To my seminary students I emphasize that when they debate issues of life and death, they nevertheless have to be irenic. Some students have not heard the word so that gives me the opportunity to explain that the word means ‘promoting peace’, to introduce a saint whose name was Irenikos and to say that I try to practice this virtue. I tell them that I can count on one hand how many times I have become very upset.
Inevitably the students want to find out when those occasions have been. My answer is for them to talk with the persons who have experienced my anger or wrath when I was extremely upset. It was the fact that I was completely out of control in those situations that has led me to practice this virtue of peacefulness. Jesus says, “Blessed are the peacemakers, for they shall see God!”
Sometimes the discussion leads to questions about absolutes or perfection. Due to the fact that I had occasions when my anger took over, some students would say that I am not irenic person. In fact my practice of this virtue is exactly because I am afraid of the alternatives. I am afraid of where my anger will lead, and therefore, I assiduously practice peacefulness.
Listening to my students, I have to agree that they are right. I grew up in an area that had tobacco plantations and I worked on the tobacco plantations, but I have never desired to smoke nor did I try smoking. In fact some of my good friends tried to force me to smoke, or at least take a puff and in the process they burned my lips. I also knew many people who started and were not able to quit and that may have influenced my desire never to start smoking. Thus when it comes to smoking I can claim the strongest resistance to a vice or sin and the ability to stay from it. Thus, I can claim that I am a non-smoker because I have never smoked even a puff of a cigarette.
The same story is not true for my being a person who does not drink alcoholic beverages. I grew up in a place that had many vineyards in addition to tobacco fields. In our home we had wine and vodka. There have been a number of times when I drank alcoholic drinks and a couple of times when I was drunk. I serve in a church where some of the members of the congregation drink alcoholic beverages and some do not. The reason for my wife and me deciding not to have alcoholic beverages in our home, drink for social occasions or give our children alcoholic drinks was two-fold - we wanted to demonstrate that one can have a happy life and lots of fun without drinking alcoholic beverages and secondly, on both side of our families we have relatives who were alcoholics. Because of this addiction, some of them died young and some of them died poor and some wrought havoc on their families.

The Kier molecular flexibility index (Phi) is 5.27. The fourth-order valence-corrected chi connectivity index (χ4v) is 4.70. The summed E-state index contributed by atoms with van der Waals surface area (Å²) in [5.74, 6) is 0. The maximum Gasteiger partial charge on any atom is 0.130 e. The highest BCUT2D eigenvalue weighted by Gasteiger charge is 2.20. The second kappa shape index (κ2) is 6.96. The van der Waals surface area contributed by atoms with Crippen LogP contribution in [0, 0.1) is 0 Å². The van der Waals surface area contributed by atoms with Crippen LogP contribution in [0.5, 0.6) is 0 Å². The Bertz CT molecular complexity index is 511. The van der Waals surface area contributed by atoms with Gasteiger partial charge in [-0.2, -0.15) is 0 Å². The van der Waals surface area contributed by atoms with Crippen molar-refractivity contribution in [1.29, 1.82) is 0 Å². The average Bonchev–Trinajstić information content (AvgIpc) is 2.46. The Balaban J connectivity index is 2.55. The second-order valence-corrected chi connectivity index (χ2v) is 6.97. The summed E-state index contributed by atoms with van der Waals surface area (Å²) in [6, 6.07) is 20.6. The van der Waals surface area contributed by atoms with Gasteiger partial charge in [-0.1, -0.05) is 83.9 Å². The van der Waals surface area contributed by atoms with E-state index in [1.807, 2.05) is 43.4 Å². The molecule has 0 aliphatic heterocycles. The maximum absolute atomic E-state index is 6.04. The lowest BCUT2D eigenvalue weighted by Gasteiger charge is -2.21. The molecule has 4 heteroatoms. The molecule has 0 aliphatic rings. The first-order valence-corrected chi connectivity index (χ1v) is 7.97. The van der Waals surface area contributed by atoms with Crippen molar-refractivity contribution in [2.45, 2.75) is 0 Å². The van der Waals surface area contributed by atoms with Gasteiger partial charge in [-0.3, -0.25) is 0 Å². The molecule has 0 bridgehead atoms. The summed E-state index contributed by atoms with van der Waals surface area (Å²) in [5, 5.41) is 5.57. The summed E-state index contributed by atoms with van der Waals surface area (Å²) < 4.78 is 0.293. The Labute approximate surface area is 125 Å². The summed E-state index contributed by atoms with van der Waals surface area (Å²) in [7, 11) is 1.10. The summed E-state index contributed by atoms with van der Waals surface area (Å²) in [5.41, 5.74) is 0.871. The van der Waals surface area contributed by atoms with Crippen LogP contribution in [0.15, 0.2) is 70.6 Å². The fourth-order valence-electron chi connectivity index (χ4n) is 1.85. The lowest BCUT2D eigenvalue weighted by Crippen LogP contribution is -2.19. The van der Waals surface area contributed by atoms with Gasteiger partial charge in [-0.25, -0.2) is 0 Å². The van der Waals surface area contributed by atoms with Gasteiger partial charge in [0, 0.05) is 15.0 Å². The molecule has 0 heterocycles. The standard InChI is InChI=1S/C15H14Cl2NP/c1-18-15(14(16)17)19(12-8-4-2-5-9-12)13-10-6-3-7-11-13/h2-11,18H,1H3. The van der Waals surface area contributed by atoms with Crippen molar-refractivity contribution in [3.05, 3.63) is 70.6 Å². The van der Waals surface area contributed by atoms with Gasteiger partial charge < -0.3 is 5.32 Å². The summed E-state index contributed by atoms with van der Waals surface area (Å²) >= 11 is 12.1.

A couple of years ago, I listened to Tony Campolo talking about what it means to live frugally in an opulent society – in other words how to imitate Mother Theresa in the suburbs of the USA. He talked about how he lives in a small house and helps the poor with his income. Many people tell him that he is a defender of the poor. “Yet, with all my help,” said Campolo, “if I do not tell the poor about the Lord Jesus Christ and what he has done for me and what he is willing to do for them, I have missed the mark.”
When we talk about our accomplishments, when we talk about what we are able to do, it is always good to mention that all of these things we have been able to do because the Holy Spirit sent by the God the Father and God the Son enables us to do.